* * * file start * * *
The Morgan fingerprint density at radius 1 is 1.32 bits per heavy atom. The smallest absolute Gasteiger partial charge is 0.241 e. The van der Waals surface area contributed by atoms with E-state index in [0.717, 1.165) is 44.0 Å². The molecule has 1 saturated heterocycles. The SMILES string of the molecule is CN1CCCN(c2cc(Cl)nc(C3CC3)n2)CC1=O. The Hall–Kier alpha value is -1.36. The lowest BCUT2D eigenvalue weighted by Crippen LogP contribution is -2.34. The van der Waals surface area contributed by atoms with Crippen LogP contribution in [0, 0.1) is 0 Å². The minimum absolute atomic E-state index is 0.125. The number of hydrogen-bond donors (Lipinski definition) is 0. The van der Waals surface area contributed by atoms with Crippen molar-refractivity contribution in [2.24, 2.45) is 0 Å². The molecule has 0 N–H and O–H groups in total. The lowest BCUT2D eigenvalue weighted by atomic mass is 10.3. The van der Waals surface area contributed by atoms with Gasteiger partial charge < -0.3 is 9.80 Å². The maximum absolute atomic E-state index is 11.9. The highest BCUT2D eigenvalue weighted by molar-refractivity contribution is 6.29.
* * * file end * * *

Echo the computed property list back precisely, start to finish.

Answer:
The Morgan fingerprint density at radius 1 is 1.32 bits per heavy atom. The smallest absolute Gasteiger partial charge is 0.241 e. The van der Waals surface area contributed by atoms with E-state index in [0.717, 1.165) is 44.0 Å². The molecule has 1 saturated heterocycles. The SMILES string of the molecule is CN1CCCN(c2cc(Cl)nc(C3CC3)n2)CC1=O. The Hall–Kier alpha value is -1.36. The lowest BCUT2D eigenvalue weighted by Crippen LogP contribution is -2.34. The van der Waals surface area contributed by atoms with Crippen LogP contribution in [0, 0.1) is 0 Å². The minimum absolute atomic E-state index is 0.125. The number of hydrogen-bond donors (Lipinski definition) is 0. The van der Waals surface area contributed by atoms with Crippen molar-refractivity contribution in [2.24, 2.45) is 0 Å². The molecule has 0 N–H and O–H groups in total. The lowest BCUT2D eigenvalue weighted by atomic mass is 10.3. The van der Waals surface area contributed by atoms with Gasteiger partial charge < -0.3 is 9.80 Å². The maximum absolute atomic E-state index is 11.9. The highest BCUT2D eigenvalue weighted by molar-refractivity contribution is 6.29.